Loudspeaker alarms are set to be installed outside Wrexham Maelor Hospital as of next week to stop people smoking outside its entrances.
Betsi Cadwaladr Health Board announced the measures, which will include new signs outside the hospitals main entrances and maternity units, as part of its Smoke Free Policy.
The alarms will be activated if any patients, staff or visitors smoke in these areas and a bilingual message issued telling them to stop.
They will also be installed outside Ysbyty Gwynedd, Bangor and Glan Clwyd in Bodelwyddan.
It is estimated that around 1,300 deaths are caused every year across North Wales by smoking and it is the number one cause of avoidable premature death and ill health in Wales
Professor Matthew Makin, Chief of Staff for the Cancer and Palliative Medicine Clinical Programme Group and Tobacco Champion for the Health Board said: “Visitors who might not be aware of the policy and who persist to smoke on our grounds will be told politely, but firmly, that they are contravening the new policy and will be asked to stop smoking, or to do so off health board grounds.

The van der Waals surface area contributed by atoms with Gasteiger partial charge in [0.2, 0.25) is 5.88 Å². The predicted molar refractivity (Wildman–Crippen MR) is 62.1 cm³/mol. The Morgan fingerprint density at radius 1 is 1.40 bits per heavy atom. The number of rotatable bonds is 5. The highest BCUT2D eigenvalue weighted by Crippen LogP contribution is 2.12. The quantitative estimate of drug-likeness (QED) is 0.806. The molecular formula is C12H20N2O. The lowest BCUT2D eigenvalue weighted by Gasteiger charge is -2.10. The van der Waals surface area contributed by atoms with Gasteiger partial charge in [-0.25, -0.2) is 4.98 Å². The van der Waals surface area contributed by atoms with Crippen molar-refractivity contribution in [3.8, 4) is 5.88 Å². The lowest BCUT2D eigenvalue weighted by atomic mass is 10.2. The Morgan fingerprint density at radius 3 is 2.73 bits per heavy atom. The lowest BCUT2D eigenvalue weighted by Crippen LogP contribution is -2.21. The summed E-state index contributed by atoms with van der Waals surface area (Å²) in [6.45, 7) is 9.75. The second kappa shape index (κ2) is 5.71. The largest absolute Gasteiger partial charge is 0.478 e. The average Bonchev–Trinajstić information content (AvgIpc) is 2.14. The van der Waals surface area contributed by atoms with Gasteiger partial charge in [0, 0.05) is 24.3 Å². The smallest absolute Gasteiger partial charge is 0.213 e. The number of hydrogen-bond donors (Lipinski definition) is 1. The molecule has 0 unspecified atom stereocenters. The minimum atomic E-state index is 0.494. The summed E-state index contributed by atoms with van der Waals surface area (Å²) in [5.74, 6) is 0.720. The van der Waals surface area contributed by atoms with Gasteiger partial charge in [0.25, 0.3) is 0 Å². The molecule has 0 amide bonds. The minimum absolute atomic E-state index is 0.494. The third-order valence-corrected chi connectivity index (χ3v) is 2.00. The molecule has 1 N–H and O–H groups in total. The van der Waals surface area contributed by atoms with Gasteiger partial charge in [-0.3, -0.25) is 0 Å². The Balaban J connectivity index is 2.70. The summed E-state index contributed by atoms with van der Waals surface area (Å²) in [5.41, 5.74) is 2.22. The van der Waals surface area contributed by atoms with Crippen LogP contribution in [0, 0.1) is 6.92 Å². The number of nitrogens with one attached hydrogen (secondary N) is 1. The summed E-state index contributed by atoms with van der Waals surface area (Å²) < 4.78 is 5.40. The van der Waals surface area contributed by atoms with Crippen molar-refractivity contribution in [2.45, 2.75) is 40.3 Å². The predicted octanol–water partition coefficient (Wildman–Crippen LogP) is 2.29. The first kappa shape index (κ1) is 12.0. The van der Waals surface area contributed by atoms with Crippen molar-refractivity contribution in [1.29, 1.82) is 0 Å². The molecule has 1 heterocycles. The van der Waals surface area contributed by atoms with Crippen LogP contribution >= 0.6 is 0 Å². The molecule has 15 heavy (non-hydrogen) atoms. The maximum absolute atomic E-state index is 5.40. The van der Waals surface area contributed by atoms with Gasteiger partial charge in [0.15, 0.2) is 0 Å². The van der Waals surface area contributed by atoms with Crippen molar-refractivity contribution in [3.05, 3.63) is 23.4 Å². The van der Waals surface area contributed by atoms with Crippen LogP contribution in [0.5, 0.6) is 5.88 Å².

“People smoking at the entrances to our buildings or on grounds give a very poor impression and means that those entering and leaving the buildings have to pass through tobacco smoke.
“I’m in no doubt that the vast majority of staff, visitors and patients want a smoke free environment and agree that people smoking outside hospital entrances is unacceptable. That is why we are ensuring that for staff and patients who smoke, we do everything we can to support them to give up.
Andrew Jones, Executive Director of Public Health for Betsi Cadwaladr University Health Board, said: “As a practicing public health organisation, we want to practice what we preach.
“We are committed to our comprehensive tobacco strategy and action plan which includes smoking cessation support for pre-operative patients, pregnant women and their partners and for people with mental health needs or chronic health conditions.
“The new Smoke Free Policy also highlights our commitment to supporting our staff to quit smoking by providing a maximum of six hours paid time off over a period of eight weeks to attend Stop Smoking Wales or Smoke Free England sessions.”
Treating smoking related illnesses costs the NHS in Wales an estimated £1million every day and also accounts for 22% of all adult hospital admission costs and 13% of GP consultation costs.
Latest data shows that approximately 76% of the adult population in North Wales do not smoke, this means that almost eight out of ten visitors, patients or staff on any NHS site are non-smokers.